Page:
If your question refers to news, and specifically local news, NPR Digital has an answer for you.
Starting October 2011, NPR used geotargeting in five different regions to experiment with their Facebook Page content to see which would garner the most attention.
Then, during the months of July, August and September 2012, they looked at the geotargeted content focusing on the stories that the localized NPR Facebook following liked, shared and commented on at a high rate.
They found that nine types of stories typically attract readers. To identify a story's category, they asked a series of questions. Why did people share this story? What reaction did people have when they shared it? What is the story actually delivering to people – an explanation, a video, a hard news story?
The content buckets based on the primary characteristics of each story and roughly in this order (although not statistically relevant) are:
- Major Breaking News
- Place Explainers
- Crowd Pleasers
- Curiosity Stimulators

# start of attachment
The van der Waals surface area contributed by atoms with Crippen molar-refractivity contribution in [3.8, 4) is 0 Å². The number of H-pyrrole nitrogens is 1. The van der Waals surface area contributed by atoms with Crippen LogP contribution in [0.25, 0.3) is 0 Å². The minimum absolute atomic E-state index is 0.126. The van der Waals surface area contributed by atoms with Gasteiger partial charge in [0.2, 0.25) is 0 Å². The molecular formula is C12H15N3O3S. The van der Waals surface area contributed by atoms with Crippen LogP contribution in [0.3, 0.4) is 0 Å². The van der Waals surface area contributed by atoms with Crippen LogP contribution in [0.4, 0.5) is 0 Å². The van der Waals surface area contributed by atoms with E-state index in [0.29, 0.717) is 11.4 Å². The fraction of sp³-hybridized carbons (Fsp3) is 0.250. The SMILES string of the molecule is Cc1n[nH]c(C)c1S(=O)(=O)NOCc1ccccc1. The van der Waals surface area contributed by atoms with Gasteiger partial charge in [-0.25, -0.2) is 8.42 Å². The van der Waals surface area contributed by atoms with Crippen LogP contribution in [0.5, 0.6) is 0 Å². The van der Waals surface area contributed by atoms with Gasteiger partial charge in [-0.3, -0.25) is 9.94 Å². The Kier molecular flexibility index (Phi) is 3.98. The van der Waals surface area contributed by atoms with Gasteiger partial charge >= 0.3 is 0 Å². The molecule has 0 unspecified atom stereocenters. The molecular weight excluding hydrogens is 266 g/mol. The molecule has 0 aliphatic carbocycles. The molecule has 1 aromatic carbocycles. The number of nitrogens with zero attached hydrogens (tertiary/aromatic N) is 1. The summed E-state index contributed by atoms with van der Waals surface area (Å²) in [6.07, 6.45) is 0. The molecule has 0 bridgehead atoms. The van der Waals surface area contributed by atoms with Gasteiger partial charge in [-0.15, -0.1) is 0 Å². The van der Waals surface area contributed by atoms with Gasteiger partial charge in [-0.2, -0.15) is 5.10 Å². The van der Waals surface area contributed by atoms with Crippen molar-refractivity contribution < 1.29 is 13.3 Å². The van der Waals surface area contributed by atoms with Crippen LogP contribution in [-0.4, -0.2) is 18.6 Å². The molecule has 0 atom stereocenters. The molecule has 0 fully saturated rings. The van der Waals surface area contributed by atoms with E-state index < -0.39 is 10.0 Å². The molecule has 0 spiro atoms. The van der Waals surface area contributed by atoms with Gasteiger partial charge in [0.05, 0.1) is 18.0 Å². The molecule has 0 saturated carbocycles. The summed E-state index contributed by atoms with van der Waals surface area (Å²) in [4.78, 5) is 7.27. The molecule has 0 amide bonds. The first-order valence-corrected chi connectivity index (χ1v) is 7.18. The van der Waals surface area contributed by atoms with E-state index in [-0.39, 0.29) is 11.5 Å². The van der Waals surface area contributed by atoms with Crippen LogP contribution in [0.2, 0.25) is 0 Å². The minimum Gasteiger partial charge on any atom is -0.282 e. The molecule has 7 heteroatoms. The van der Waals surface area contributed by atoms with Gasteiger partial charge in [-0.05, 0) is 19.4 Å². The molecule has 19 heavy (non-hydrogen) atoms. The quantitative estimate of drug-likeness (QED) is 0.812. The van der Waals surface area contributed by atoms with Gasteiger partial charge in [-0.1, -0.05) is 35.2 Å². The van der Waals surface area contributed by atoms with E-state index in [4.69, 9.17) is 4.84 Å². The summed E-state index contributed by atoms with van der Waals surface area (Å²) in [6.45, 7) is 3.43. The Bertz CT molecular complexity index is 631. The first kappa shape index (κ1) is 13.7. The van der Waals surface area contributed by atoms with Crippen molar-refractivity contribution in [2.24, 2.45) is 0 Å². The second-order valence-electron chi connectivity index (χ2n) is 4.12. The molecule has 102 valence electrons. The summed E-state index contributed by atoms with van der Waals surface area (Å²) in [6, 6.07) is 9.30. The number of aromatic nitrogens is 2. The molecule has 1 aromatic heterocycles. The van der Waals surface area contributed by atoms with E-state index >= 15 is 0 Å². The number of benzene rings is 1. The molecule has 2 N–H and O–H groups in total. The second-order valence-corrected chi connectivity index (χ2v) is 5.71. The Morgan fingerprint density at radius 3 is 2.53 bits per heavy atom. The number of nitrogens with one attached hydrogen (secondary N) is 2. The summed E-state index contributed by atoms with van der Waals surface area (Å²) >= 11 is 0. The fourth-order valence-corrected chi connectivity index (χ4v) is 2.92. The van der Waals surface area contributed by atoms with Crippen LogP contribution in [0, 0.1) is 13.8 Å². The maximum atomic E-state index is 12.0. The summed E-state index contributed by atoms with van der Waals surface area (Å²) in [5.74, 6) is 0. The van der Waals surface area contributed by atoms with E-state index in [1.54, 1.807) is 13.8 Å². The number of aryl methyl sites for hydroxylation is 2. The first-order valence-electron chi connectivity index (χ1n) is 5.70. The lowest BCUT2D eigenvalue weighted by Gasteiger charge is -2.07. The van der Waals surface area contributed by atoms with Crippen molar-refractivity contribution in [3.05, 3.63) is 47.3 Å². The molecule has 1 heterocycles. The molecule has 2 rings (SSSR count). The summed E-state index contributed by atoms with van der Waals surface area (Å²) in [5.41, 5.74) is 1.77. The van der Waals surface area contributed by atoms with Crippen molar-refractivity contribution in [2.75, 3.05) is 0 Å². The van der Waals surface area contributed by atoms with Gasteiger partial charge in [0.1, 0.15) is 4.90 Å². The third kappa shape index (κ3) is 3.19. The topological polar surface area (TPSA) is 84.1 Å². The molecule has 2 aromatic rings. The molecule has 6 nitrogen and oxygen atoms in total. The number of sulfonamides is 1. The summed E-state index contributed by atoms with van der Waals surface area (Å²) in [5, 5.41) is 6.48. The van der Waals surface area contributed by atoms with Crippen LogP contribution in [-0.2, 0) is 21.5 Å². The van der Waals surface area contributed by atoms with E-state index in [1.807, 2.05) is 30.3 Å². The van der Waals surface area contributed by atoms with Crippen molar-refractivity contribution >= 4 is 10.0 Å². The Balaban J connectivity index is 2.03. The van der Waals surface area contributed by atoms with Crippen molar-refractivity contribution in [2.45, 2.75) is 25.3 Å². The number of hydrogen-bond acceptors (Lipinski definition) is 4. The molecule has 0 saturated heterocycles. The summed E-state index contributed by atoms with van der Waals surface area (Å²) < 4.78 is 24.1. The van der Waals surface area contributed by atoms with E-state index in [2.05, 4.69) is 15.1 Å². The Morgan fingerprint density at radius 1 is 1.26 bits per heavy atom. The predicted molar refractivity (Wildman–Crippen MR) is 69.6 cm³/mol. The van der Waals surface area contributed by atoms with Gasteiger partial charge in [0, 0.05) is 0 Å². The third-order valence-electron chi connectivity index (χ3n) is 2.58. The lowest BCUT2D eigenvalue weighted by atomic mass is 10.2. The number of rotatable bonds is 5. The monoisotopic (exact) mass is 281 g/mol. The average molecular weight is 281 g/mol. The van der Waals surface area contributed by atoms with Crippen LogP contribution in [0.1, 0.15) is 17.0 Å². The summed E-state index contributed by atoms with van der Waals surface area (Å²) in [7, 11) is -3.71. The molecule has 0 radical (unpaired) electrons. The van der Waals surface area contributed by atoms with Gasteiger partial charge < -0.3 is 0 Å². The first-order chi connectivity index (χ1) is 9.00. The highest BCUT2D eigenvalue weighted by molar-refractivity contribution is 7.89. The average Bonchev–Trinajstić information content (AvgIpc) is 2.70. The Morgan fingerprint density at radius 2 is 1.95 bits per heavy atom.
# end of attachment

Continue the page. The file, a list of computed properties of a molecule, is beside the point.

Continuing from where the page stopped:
- News Explainers
- Feel-Good Smilers
- Topical Buzzers
- Provocative Controversies
- Awe-inspiring Visuals
Editors were highly involved in each location to help pull off the experiment by creating compelling headlines and delivering locally relevant and meaningful content that locals should be likely to share, like, and comment on.
The team also looked for a story that would pass the coffee shop test. This is the conversation-style that NPR’s Social Media Desk has developed, mixed with a splash of local flavor.
The splash of local flavor makes a difference. Of course, online you can search and see all the stories catalogued by Google and, especially for breaking news, you may feel there is too much duplication.
Think about it, though. If you go to your local news Website, that's the mention you see and read. There is value to telling the story from your point of view, too.
What I like about the experiment is that it focuses on the reactions of the audience and employs the practice of journalism to draw out topics of interest.
So much emphasis is put into deconstructing the production end of journalism, that it is refreshing to see a study dealing with the practices of the audience ever so lightly.
Say your question refers to business, would your list be much different?
[image courtesy Russ Gossett]
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